a.firms may mistake a change in the price level for a change in the relative price of their own goods.

b.output and unemployment cannot deviate from their natural rates in the long run.

c.output is less elastic, the greater has been the variability of the price level in the past.

d.All of the above.

e.None of the above.

12.Lucas’s monetary theory of the business cycle:

a.helps to explain why output and inflation are negatively correlated.

b.assumes that economic agents have perfect information about the economy.

c.helps to explain why output and inflation tend to move in the opposite direction over the course of the business cycle.

d.relies on the signal extraction problem.

e.All of the above.

13.According to Lucas’s theory of the business cycle, an expansionary monetary policy will:

a.only influence the level of output and unemployment if it is anticipated.

b.only influence the natural rate of unemployment if it is unanticipated.

c.have a greater influence on output, the greater is the historic deviation of the actual from the expected price level.

d.All of the above.

e.None of the above.

14.Which of the following is (are) a policy implication(s) of new classical theory?

a.Only transparent and well-communicated changes in monetary policy will have any influence on output and unemployment in the short run.

b.Only a rule-based framework for monetary policy (such as inflation targeting) can have any influence on output and unemployment in the short run.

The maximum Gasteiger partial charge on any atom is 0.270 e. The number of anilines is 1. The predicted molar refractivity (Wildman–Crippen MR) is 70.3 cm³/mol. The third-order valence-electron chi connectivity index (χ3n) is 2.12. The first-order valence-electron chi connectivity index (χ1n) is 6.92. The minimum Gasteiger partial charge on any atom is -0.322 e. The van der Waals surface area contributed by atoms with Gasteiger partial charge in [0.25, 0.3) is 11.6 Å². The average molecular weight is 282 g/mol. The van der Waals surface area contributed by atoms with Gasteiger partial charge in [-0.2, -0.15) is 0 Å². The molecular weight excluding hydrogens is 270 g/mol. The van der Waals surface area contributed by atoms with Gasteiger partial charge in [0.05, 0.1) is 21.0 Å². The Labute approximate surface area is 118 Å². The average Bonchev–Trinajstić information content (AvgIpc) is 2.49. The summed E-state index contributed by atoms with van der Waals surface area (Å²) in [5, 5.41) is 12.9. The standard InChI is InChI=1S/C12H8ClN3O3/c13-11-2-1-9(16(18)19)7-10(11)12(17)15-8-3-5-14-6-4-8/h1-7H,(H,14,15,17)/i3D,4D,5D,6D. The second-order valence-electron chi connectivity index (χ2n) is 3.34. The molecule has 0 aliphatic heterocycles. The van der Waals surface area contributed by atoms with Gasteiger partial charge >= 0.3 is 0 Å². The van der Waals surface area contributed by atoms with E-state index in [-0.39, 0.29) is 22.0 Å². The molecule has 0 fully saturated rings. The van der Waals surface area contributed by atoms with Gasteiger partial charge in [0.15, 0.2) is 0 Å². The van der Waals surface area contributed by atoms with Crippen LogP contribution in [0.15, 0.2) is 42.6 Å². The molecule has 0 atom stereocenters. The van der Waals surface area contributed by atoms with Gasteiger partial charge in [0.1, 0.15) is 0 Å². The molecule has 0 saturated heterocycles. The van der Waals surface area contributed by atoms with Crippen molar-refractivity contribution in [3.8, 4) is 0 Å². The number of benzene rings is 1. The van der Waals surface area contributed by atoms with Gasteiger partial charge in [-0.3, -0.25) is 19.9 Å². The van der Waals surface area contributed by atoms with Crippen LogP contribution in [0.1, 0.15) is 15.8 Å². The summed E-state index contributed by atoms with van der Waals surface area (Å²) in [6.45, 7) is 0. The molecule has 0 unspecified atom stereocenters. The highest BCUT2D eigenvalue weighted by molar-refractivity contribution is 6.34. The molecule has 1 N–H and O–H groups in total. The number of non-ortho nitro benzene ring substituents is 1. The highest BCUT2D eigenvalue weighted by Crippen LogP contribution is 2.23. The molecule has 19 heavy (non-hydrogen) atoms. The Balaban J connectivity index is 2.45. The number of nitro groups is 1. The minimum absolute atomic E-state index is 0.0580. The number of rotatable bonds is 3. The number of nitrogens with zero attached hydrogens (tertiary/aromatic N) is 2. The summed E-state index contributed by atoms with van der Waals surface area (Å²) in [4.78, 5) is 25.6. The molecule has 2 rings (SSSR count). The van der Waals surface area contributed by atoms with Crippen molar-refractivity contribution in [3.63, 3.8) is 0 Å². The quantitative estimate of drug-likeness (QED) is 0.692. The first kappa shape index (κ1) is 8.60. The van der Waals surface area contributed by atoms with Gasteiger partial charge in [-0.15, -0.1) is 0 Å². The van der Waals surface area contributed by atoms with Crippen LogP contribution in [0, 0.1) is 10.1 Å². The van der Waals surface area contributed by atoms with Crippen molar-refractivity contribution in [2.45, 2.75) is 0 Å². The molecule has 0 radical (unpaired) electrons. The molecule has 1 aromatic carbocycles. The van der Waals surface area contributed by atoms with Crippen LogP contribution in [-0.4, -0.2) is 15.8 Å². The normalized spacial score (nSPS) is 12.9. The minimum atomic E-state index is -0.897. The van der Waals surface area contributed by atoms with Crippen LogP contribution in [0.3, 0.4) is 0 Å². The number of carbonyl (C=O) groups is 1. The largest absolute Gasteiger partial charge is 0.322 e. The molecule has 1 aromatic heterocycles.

c.The more credible is the central bank, the less is the output sacrifice necessary to bring down inflation.

d.Fiscal policy is less effective than monetary policy in influencing output and unemployment in the short run.

e.All of the above.

15.According to the dynamic time inconsistency analysis of Kydland and Prescott, a monetary policy rule:

a.may tempt the central bank to deviate from announced policy commitments in the future.

b.is more likely than discretionary monetary policy to achieve the optimal combination of inflation and unemployment over time.

c.helps to achieve low inflation at the natural rate of unemployment.

d.will lead to lower inflation and lower unemployment over time than would be the case under discretionary monetary policy.

e.All of the above.

16.According to the time inconsistency model of Barro and Gordon, discretionary monetary policy is constrained by:

a.the central bank’s preference for lower unemployment now at the cost of higher inflation and unemployment in the future.

b.the trade-off between current output gains from cheating and the future costs thereof.

c.the central bank’s desire to maintain credibility.

d.the rate at which the policy maker discounts the future costs of higher inflation and unemployment

e.All of the above.

17.The inflation targeting framework for monetary policy used by the South African Reserve Bank (SARB) is an example of:

a.discretionary policy.

b.instrument independence.

c.a money supply growth rule.

d.goal independence.

e.All of the above.

18.The empirical evidence over the long run suggests that greater central bank independence is associated with:

a.higher inflation and higher economic growth.

b.lower inflation and lower economic growth.

c.lower inflation and higher economic growth.

d.no significant difference in either inflation or economic growth.

e.None of the above.

19.According to new classical economists, the best way to lower unemployment is to:

a.increase aggregate demand by coordinating monetary and fiscal policies.

b.lower the supply of labour.

c.regulate labour markets more effectively.

d.increase the demand for labour.

e.None of the above.

20.The Lucas critique of econometric models as a guide to policy argues that: